Sony Advertising Patent Causes Controversy for Gamers

May 29, 2012

advertisementGaming fans all over the country are heated after a forum user at NeoGAF uncovered a patent application from Sony late last week.  The application was filed back in 2006, detailing a technology that would pause PlayStation gameplay in order to display advertising content. 


Commercials would be placed into a game, and during play a user would get an in-game warning that an ad is about to be shown.  Play would slow as a result and then a commercial would appear after which game play would resume.  The frequency at which this would occur is unspecified.    


Over decades, we’ve learned to tolerate the ever-increasing number of television commercials, magazine ads, and website banners and pop-ups.  Since the introduction of free apps, this interruption advertising method has been used to earn money for what would otherwise be a handout to millions of smartphone and tablet users.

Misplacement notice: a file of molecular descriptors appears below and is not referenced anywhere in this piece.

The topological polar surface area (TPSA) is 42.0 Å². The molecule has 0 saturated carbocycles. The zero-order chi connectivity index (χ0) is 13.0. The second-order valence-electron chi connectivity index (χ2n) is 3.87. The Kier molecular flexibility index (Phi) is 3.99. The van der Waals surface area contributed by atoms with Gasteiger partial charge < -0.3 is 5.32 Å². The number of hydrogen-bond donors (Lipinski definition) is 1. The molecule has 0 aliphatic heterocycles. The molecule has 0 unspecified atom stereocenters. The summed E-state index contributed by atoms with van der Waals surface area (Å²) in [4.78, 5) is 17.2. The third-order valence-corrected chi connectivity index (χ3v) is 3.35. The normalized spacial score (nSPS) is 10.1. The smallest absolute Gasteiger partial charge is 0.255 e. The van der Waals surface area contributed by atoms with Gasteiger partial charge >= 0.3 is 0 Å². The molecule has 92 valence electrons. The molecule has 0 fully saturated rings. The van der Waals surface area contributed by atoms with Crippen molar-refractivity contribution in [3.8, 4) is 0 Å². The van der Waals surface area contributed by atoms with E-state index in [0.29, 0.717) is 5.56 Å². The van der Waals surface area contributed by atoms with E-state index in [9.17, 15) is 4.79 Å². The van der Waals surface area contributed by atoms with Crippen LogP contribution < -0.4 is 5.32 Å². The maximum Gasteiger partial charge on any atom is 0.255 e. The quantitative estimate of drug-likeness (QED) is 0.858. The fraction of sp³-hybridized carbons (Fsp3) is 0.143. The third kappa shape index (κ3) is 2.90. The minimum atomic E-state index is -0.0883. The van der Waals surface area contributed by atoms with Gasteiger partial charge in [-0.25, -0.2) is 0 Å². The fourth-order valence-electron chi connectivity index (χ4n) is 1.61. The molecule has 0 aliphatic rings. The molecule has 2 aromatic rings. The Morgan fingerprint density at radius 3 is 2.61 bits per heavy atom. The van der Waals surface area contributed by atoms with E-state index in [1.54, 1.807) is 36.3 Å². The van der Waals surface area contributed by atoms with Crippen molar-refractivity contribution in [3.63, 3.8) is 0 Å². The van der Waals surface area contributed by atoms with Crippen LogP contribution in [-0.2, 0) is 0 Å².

However, these situations are widely accepted due to the fact that they are otherwise free services.  Console games have only grown in expense since they first appeared on the market, now costing an average of $60.  If Sony were to institute advertising of this magnitude, many gamers are arguing that the initial game should be thoroughly reduced in price. 


Though the technology has remained solely on paper for Sony, the recently rediscovered patent is stirring up a ton of controversy in the gaming community.  PlayStation users all over the web have called this application “disturbing…ridiculous…overly-intrusive” among a number of other things.


While the popular tech company has yet to comment on the matter, for now it remains simply a possibility for the future.  We can be fairly certain from the feedback provided by the game-system users that this technology will not break into the market without a fight.      





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